I. A. L. Diamond

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I. A. L. Diamond
Iz diamond.jpg
Ițec Domnici

June 27, 1920
DiedApril 21, 1988(1988-04-21) (aged 67)
Years active1941–1981
Barbara Ann Bentley
(m. 1945; his death 1988)

(2 children)
AwardsAcademy Award for Best Original Screenplay
1960 The Apartment
NYFCC Award for Best Screenplay
1960 The Apartment
WGA AwardBest Written American Comedy
1960 The Apartment
1959 Some Like It Hot
1957 Love in the Afternoon

I. A. L. Diamond (born Ițec (Itzek) Domnici; June 27, 1920 – April 21, 1988) was a Moldovan–American screenwriter, best known for his collaborations with Billy Wilder.

Life and career[edit]

Diamond was born in Ungheni, Iași County, Bessarabia, Romania,[1] i.e. present day Moldova. He emigrated with his mother and sister, following his father to the Crown Heights area of Brooklyn in the United States. There, he studied at the Boy's High School,[1] showing ability in mathematics, competing in the state Mathematics Olympiads in 1936–37 and winning several medals therein.[1] Diamond was referred to as "Iz" in Hollywood, and was known to quip that his initials stood for "Interscholastic Algebra League", a prize he also won while attending Boys' High School. Diamond completed his undergraduate studies at Columbia in 1941. There he studied journalism, publishing in the Columbia Daily Spectator under the pseudonym "I. A. L. Diamond". He was editor of the humor magazine Jester of Columbia and a member of the Philolexian Society. He became the only person to single-handedly write four consecutive productions of the annual revue, the Varsity Show and a spare should they need one. After graduating, he abandoned the plan to pursue his master's in engineering at Columbia and accepted a short-term contract in Hollywood. A succession of limited-term contracts ensued, notably at Paramount, where Diamond worked on projects without receiving a writing credit. He moved to Universal Pictures, where he made his first film Murder in the Blue Room. It was a year later at Warner Bros., that he achieved his first real success and consequent recognition with Never Say Goodbye. He worked at 20th Century Fox for four years. In 1957, he began collaborating with Billy Wilder, working on the film Love in the Afternoon. They later wrote the classic films, Some Like It Hot, The Apartment (which won an Academy Award for Best Original Screenplay),[1] One, Two, Three, Irma la Douce, Kiss Me, Stupid and The Private Life of Sherlock Holmes. In 1969, Diamond wrote the play Cactus Flower and the screenplay for the film adaptation.[1] In total, Diamond and Wilder wrote the script for twelve films. Some featured characters engaging in an endless but friendly squabbling, such as Joe and Jerry in Some Like it Hot and Holmes and Watson in The Private Life of Sherlock Holmes. Diamond's widow claims that these characters were based on her husband's relationship with Wilder. In 1980, Diamond and Wilder received the Writers Guild of America's Laurel Award for career achievement in screenwriting. Wilder had previously received the Laurel Award in 1957 for his partnership with Charles Brackett. Diamond died of multiple myeloma on April 21, 1988.[1]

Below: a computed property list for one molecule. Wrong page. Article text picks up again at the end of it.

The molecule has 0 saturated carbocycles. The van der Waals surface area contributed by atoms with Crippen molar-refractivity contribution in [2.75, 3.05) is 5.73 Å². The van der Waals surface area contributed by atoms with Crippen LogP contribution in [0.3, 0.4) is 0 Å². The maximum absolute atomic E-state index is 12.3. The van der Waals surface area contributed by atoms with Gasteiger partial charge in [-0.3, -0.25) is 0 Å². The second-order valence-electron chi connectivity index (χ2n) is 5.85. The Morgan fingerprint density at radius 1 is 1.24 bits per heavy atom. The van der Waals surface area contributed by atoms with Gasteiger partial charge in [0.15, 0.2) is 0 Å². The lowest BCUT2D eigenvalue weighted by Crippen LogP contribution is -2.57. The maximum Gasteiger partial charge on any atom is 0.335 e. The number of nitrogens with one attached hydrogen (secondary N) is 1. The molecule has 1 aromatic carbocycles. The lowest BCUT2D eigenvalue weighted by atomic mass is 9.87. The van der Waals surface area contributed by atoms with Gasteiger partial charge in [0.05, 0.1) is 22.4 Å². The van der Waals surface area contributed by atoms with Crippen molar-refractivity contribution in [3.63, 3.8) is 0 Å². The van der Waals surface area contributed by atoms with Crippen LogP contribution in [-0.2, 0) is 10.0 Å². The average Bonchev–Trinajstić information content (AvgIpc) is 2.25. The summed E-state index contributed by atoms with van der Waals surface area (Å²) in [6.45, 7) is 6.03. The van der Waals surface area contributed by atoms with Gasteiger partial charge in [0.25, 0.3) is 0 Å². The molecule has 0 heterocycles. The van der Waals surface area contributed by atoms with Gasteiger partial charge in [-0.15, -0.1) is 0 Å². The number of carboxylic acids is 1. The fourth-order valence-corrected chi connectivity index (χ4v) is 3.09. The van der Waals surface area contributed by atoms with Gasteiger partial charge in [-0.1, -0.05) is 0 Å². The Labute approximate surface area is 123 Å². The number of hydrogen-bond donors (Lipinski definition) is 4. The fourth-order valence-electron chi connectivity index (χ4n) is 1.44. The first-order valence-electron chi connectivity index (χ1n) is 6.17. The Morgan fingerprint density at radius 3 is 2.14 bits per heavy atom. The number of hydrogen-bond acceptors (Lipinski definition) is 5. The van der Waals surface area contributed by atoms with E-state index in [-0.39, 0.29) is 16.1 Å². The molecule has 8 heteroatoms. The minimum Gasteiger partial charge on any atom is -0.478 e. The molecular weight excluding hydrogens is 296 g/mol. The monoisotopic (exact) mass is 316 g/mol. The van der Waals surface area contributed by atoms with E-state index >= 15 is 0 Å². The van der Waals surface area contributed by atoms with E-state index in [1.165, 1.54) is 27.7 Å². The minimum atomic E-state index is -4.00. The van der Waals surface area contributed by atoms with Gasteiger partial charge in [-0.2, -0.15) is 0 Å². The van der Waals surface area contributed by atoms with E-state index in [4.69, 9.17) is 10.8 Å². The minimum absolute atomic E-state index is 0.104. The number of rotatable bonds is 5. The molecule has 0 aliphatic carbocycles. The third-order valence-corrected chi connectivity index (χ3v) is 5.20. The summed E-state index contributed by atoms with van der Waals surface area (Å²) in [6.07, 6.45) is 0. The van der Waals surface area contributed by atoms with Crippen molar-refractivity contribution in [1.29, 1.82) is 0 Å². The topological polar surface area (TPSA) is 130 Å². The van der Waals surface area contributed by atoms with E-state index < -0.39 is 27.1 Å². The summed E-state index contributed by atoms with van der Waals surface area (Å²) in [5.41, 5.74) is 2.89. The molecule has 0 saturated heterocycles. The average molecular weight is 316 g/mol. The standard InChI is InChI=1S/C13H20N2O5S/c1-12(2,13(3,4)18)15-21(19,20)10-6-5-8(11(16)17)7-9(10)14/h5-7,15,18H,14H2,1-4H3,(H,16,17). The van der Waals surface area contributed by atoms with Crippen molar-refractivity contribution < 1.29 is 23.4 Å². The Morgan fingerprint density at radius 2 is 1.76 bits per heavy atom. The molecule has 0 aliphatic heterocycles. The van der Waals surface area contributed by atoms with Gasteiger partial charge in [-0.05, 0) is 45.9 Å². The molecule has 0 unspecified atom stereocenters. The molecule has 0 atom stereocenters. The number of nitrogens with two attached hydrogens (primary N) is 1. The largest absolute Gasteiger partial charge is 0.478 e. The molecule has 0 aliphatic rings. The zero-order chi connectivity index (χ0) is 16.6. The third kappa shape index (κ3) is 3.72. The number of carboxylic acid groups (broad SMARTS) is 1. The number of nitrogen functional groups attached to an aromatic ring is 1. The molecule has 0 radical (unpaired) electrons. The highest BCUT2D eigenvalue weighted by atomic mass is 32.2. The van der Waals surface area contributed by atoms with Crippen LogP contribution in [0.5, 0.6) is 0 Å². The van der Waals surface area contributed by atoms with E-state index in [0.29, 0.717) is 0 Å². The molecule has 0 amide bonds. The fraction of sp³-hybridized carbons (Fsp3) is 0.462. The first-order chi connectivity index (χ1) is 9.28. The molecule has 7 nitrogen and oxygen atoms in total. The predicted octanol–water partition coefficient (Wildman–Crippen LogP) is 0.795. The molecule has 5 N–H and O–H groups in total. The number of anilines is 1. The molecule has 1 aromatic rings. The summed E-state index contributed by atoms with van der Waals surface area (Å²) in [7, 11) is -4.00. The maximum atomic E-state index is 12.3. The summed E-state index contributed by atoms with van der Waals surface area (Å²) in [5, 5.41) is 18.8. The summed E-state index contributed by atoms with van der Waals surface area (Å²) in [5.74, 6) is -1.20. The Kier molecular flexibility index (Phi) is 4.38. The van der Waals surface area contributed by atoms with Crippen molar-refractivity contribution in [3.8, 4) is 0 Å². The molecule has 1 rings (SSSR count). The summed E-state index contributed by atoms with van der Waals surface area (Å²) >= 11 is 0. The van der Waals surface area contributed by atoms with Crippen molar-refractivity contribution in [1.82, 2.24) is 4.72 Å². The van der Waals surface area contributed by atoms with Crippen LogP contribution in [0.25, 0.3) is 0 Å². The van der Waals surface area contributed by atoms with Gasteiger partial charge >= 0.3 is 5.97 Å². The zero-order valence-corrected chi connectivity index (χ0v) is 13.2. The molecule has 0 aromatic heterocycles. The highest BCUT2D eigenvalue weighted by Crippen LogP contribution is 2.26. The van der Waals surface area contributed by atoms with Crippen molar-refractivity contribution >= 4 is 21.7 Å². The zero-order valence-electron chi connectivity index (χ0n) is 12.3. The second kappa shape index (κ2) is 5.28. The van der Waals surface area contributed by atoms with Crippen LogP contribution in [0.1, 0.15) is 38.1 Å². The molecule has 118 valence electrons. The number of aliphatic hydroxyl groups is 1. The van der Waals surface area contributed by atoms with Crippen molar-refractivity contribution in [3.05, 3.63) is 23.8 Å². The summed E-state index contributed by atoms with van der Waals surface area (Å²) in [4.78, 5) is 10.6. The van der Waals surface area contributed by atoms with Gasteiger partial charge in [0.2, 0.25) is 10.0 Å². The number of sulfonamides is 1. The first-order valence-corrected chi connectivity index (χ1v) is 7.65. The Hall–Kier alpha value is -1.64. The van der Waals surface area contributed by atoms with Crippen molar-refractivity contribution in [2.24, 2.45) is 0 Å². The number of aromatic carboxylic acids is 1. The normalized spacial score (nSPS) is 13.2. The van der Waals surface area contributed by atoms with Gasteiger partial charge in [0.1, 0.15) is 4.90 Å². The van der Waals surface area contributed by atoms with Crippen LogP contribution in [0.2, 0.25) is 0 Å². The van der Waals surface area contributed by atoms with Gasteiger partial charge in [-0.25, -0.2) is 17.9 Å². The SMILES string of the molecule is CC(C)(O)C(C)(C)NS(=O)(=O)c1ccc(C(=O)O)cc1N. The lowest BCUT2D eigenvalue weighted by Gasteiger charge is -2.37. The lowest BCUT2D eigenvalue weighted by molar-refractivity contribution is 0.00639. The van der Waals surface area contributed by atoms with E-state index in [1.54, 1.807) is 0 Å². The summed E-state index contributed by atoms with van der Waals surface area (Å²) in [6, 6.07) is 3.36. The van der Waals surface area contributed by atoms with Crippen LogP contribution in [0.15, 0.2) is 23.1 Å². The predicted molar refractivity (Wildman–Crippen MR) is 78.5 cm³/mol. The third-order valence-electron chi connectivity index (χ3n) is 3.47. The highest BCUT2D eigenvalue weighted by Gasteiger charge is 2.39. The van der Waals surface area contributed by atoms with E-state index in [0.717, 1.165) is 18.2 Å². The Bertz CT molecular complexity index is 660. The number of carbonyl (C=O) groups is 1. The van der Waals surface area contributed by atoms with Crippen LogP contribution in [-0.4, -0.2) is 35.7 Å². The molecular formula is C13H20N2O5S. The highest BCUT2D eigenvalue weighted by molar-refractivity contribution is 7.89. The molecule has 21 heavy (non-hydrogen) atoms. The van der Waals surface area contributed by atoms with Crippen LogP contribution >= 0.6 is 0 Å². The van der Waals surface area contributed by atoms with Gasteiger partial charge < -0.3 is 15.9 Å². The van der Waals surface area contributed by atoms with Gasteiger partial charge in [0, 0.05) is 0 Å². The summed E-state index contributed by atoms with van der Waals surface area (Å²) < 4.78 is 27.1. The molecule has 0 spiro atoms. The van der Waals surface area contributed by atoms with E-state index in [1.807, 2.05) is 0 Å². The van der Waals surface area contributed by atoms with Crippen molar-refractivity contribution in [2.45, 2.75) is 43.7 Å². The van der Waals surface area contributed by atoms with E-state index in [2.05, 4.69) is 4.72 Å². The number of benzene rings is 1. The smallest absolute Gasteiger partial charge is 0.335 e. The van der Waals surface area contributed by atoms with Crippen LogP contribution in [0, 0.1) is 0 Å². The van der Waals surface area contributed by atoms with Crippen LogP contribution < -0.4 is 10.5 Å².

As writer[edit]

As associate producer[edit]

  • Fedora (1978)
  • The Private Life of Sherlock Holmes (1970)
  • The Fortune Cookie (1966)
  • Kiss Me, Stupid (1964)
  • Irma la Douce (1963)
  • One, Two, Three (1961)
  • The Apartment (1960)
  • Some Like It Hot (1959)

Award and honors[edit]

Academy Awards[edit]

Year Category Title Result
1959 Best Adapted Screenplay Some Like It Hot Nominated
1960 Best Original Screenplay The Apartment Won
1966 Best Original Screenplay The Fortune Cookie Nominated

Golden Globe Awards[edit]

Year Category Title Result
1972 Best Screenplay Avanti! Nominated

WGA Awards[edit]


  1. ^ a b c d e f Bennetts, Leslie (April 22, 1988). "I. A. L. Diamond Is Dead at 67; Won Oscar for 'The Apartment'". The New York Times.

External links[edit]